It seems an all too regular and upsetting occurrence these days to read a newspaper report about a fatality involving someone riding a bike and an HGV. Whilst the obvious solution to this is to ensure our transport network is designed so lorries and cyclists don’t share the same space, it will be while until this is achieved.
In the meantime, it is important that everyone knows how to ride their bike to avoid placing themselves in danger around an HGV – and it’s never too early to start teaching your child about this.
We ALL need to know how to cycle safely near an HGV
Whilst a lot of the media coverage has necessarily focused on London, it’s not just those who commute daily through central London that needs to be aware of how to cycle close to a lorry.
It’s all of us who may at just one single, fateful, a moment in our lives find ourselves on a bike pulling up at a junction next to a HGV. It could be during a weekend ride out with the kids.
Maybe there’s an HGV making a delivery on your usually quiet route to school or work. Perhaps you hire bikes on holiday and suddenly find yourself on a busier than usual road. It can happen – any time, any place.
This film produced for the Metropolitan Police helps to show the problems that HGV drivers have seeing cyclists, and explains what we can all do to avoid tragedy. It only takes 4 minutes to watch, but it could be the best 4 minutes you ever spend.
So, if you only learn one thing today, it’s that if you position yourself in front of, or to the left hand side of a lorry, then assume the driver can’t see you.
And remember that if you’re pulling a trailer or tagalong, then the driver might be able to see you, but they may not have seen the precious load you’re pulling.
This very short film (less than a minute) also shows how easy it can be for a lorry driver not to see cyclists.
Surely my kids and I are safe from HGV’s if we use cycle lanes?
If you watched the films, you will have noticed that the two things deemed most dangerous (riding down the left-hand side of the lorry, and stopping in front of it) are the two places you and your kids will end up if you use on-road cycle lanes and advance stop lines at junctions. So, if you’re using designated cycle infrastructure in many parts of the UK you’re possibly at more risk than you realised. I’ve tried to show this in the following diagram. The direction of travel is down the page (i.e. lorry cab is at the bottom of the diagram)
So, just because you and your family are using cycle lanes, don’t assume you are safe – you are not.
Don’t forget to teach your child how to cycle near a lorry
It’s not just adults who need to know this – our children who need to know too. Maybe they’re already old enough to head out on their own, or perhaps it’s a decade away, but it’s crucial that as soon as they’re ready to ride alone they’re aware of how to ride around HGV’s. I don’t advocate scaring your children or getting young children to watch these videos. But here’s a couple of ideas on how to introduce the ideas early so it’s second nature to them by the time they find themselves in such a situation:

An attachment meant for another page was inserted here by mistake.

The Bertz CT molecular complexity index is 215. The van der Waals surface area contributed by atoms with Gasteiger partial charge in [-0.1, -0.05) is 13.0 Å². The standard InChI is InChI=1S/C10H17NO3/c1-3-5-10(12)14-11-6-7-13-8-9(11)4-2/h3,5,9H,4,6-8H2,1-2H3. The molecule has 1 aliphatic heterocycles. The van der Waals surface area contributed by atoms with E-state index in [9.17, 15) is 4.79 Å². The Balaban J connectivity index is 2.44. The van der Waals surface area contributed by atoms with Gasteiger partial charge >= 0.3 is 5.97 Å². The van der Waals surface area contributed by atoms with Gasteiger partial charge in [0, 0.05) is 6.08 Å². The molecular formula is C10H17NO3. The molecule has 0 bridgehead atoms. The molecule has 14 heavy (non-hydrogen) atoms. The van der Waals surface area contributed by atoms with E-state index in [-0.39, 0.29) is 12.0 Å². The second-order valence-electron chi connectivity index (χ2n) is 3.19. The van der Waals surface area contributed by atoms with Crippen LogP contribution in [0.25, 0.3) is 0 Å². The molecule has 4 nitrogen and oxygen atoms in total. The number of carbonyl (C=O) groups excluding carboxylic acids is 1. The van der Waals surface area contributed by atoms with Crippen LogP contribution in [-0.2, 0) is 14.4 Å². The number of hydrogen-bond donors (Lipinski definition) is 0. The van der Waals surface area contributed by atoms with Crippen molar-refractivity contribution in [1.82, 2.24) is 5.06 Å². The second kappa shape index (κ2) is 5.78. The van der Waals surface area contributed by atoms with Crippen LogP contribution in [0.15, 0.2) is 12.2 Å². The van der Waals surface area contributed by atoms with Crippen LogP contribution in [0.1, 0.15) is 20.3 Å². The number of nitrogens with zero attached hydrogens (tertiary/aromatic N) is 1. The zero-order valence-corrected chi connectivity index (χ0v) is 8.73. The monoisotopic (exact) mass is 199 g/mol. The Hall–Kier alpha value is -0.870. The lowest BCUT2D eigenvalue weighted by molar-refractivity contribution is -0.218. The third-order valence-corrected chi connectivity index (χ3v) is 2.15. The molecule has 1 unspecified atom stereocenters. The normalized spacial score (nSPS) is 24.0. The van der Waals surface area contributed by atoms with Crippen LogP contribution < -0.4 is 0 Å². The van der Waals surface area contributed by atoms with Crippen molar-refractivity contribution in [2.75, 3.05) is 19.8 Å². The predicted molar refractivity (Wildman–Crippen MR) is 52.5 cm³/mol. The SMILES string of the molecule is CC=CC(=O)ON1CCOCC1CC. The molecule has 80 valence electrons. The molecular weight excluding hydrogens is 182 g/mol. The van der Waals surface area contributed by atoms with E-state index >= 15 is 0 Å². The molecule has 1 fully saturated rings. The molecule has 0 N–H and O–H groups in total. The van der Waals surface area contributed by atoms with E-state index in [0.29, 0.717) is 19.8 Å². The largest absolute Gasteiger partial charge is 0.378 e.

- Always discuss with them why you are positioning yourself where you are on the road – you can start young with children in bike seats, cargo bikes or tagalongs and continue as they get older
- Use model lorries and toy bikes in role-play scenarios – helpful at any age, and can be used to illustrate more graphically for older kids/teenagers wanting to start riding on the roads alone
- Practice in the park or another safe space – if your child is old enough to start riding on the road use cones or some other way of marking out the shape of the lorry
Is it possible to cycle safely near to HGV’s?
You’ll notice in the film that the police officer says “we know what causes ………..” and goes on to say it’s the fact that cyclists are in these danger areas that cause the accidents.
I disagree with him on that point – it’s the fact that HGV’s and cyclists are forced to share the same narrow piece of tarmac that causes these fatalities.
We shouldn’t blame people who are riding bikes, and we shouldn’t blame HGV drivers.
If anyone deserves the blame it’s our politicians and planners who continually fail to deliver safe transport systems that allow people and goods to travel safely around using their chosen modes of transport.
The good news is that it is possible to create a transport infrastructure where HGV’s and cyclists can both go safely about their business.
This is my family cycling very close to a lorry – and I didn’t worry at all!
If you pop over to As Easy as Riding a Bike’s blog “Mixing it with lorries – Dutch Style” you’ll see some more fabulous photos of how lorries and bikes can both co-exist in close proximity.
To think these pictures were taken a short ferry journey from our shores is staggering, and shows what can be done when the political and economic will is there.
So, why not show the photos of cycling ‘Netherlands style’ to your child. If enough kids see that there is another way of doing things, then perhaps there’s hope for the future.
Other posts you may find useful:
- How to get more children cycling safely to your school – some good ideas on how to campaign for safe routes to your local school
- I’ve finally found out that I’m not weird! – my blog about cycling in The Netherlands with the boys
- Cycle licences – a great way to improve safety for our kids? – is this is the answer to reducing accidents?
This post was first published in January 2014 and revised in April 2019 to bring it up to date
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